69th General Debate Continues Discussion of Post-2015 Agenda, Highlights Biodiversity, SIDS Issues
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The 69th UN General Assembly (UNGA) convened for the second day of its general debate.

Speakers focused on the post-2015 development agenda and climate change, as well as issues related to international security and UN reform.

Several speakers identified development enablers, with many emphasizing that sustainable development cannot be achieved without peace and security.

unga6925 September 2015: During the second day of the general debate for the 69th UN General Assembly (UNGA), speakers focused on the post-2015 development agenda and climate change, as well as issues related to international security and UN reform. Several speakers identified development enablers, with many emphasizing that sustainable development cannot be achieved without peace and security.

Speakers reflected on the Millennium Development Goals (MDGs) and called for accelerated action to achieve them before the 2015 deadline. Ollanta Humala Tasso, President, Peru, shared its experience in achieving the MDGs, saying “it is possible to achieve substantial progress in just a few years.” Kay Rala Xanana Gusmão, Prime Minister, Timor-Leste, observed that fragile, conflict-affected countries are the furthest away from achieving the MDGs. Qohir Rasulzoda, Prime Minister, Tajikistan, said it will review and incorporate lessons learned from MDG implementation into its new program for sustainable development to 2030.

Several speakers said the unfinished business of the MDGs should be incorporated into the post-2015 development agenda, including Rossen Plevneliev, President, Bulgaria, Ivo Josipović, President, Croatia, Hailemariam Dessalegn, Prime Minister, Ethiopia, Yahya Jammeh Babila Mansa, President, the Gambia, Jakaya Mrisho Kikwete, President, Tanzania, and Robert Mugabe, President, Zimbabwe. Andris Bērziņš, President, Latvia, said the new agenda should go further than the MDGs and address global and emerging challenges, including climate change and natural disasters, conflicts, inequalities, lack of rule of law and terrorism.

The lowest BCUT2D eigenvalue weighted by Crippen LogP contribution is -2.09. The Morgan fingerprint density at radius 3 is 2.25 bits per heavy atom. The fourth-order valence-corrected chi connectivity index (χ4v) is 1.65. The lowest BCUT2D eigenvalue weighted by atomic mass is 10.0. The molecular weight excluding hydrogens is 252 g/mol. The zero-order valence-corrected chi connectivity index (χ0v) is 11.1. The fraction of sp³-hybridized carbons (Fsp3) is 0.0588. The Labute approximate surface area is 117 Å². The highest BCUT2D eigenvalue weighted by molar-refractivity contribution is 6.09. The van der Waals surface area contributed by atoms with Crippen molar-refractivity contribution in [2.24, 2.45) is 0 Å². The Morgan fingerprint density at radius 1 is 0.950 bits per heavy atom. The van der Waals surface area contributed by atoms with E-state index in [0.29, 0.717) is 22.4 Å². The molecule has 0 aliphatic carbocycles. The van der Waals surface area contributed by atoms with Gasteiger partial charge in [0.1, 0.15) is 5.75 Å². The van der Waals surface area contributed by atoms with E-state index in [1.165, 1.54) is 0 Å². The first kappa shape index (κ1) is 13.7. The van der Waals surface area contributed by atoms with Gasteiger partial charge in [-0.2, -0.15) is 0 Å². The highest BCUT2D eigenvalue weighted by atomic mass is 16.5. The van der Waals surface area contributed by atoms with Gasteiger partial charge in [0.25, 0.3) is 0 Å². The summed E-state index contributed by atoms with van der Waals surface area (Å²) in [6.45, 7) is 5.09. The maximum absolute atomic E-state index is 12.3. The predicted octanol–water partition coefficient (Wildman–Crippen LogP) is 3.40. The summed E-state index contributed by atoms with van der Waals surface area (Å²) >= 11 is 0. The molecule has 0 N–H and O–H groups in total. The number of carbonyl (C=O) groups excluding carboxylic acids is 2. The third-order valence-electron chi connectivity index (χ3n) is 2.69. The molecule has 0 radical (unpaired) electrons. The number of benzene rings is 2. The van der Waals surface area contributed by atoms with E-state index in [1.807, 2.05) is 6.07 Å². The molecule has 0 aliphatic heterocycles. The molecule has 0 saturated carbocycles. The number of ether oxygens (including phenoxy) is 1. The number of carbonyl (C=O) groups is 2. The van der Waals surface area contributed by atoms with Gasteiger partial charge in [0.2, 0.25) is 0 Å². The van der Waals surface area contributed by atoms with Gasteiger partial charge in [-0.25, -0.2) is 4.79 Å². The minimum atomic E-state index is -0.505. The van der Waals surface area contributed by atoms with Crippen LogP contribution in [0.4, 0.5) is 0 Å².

Many speakers welcomed progress and emerging consensus on the post-2015 agenda, including Hassanal Bolkiah Mu’izzaddin Waddaulah, Sultan, Brunei Darussalam, Ali Bongo Ondimba, President, Gabon, Tasso, Bronisław Komorowski, President, Poland, and Rasulzoda. Speakers also looked forward to UN Secretary-General Ban Ki-moon’s synthesis report, with many, including Juan Carlos Varela Rodríguez, President, Panama, and Natalia Gherman, Deputy Prime Minister, Moldova, expressing commitment to work toward continued consensus. Mark Rutte, Prime Minister, Netherlands, described the SDGs as a solid foundation for the future, and recommended linking short-term goals with long-term goals.

Several emphasized common but differentiated responsibilities (CBDR). Dessalegn said means of implementation (MOI) must be based on CBDR. Sheikh Jaber Al-mubarak Al-hamad Al Sabah, Prime Minister, Kuwait, supported action based on shared but differentiated responsibility, with special assistance for developing countries. Arthur Peter Mutharika, President, Malawi, said the post-2015 agenda should be common but differentiated enough so developing countries have flexibility in implementing programs. Robert Mugabe, President, Zimbabwe, said the SDGs must be informed by national development priorities with targets that reflect local conditions. Abdelilah Benkirane, Prime Minister, Morocco, appealed for developing countries, especially in Africa, to be treated fairly, emphasizing there is no one model for sustainable development and that each country must follow its own path.